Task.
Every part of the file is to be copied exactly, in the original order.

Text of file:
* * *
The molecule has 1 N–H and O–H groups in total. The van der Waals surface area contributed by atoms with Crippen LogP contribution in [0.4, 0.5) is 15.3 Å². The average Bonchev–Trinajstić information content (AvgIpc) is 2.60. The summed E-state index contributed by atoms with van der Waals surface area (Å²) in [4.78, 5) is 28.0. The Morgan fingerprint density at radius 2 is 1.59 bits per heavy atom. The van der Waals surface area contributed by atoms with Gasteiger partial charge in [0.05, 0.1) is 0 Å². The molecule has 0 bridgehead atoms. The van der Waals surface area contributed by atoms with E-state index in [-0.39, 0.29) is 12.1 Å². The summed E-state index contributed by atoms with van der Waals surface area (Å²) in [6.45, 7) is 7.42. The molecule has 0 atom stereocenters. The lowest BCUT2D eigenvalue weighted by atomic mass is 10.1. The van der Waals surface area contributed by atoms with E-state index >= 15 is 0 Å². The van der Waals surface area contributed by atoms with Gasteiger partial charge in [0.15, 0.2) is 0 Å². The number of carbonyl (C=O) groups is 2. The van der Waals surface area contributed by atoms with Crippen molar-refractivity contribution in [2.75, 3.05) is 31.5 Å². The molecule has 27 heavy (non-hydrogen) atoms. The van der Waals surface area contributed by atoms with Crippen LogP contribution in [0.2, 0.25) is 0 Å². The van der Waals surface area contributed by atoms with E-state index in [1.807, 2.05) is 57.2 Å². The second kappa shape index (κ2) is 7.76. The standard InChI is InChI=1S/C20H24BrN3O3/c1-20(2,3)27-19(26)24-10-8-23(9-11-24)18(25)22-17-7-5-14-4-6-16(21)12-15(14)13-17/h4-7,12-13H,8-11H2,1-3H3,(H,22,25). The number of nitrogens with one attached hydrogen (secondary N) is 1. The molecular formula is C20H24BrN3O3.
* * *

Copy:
The molecule has 1 N–H and O–H groups in total. The van der Waals surface area contributed by atoms with Crippen LogP contribution in [0.4, 0.5) is 15.3 Å². The average Bonchev–Trinajstić information content (AvgIpc) is 2.60. The summed E-state index contributed by atoms with van der Waals surface area (Å²) in [4.78, 5) is 28.0. The Morgan fingerprint density at radius 2 is 1.59 bits per heavy atom. The van der Waals surface area contributed by atoms with Gasteiger partial charge in [0.05, 0.1) is 0 Å². The molecule has 0 bridgehead atoms. The van der Waals surface area contributed by atoms with E-state index in [-0.39, 0.29) is 12.1 Å². The summed E-state index contributed by atoms with van der Waals surface area (Å²) in [6.45, 7) is 7.42. The molecule has 0 atom stereocenters. The lowest BCUT2D eigenvalue weighted by atomic mass is 10.1. The van der Waals surface area contributed by atoms with E-state index >= 15 is 0 Å². The van der Waals surface area contributed by atoms with Gasteiger partial charge in [0.15, 0.2) is 0 Å². The number of carbonyl (C=O) groups is 2. The van der Waals surface area contributed by atoms with Crippen molar-refractivity contribution in [2.75, 3.05) is 31.5 Å². The molecule has 27 heavy (non-hydrogen) atoms. The van der Waals surface area contributed by atoms with Crippen LogP contribution in [0.2, 0.25) is 0 Å². The van der Waals surface area contributed by atoms with E-state index in [1.807, 2.05) is 57.2 Å². The second kappa shape index (κ2) is 7.76. The standard InChI is InChI=1S/C20H24BrN3O3/c1-20(2,3)27-19(26)24-10-8-23(9-11-24)18(25)22-17-7-5-14-4-6-16(21)12-15(14)13-17/h4-7,12-13H,8-11H2,1-3H3,(H,22,25). The number of nitrogens with one attached hydrogen (secondary N) is 1. The molecular formula is C20H24BrN3O3.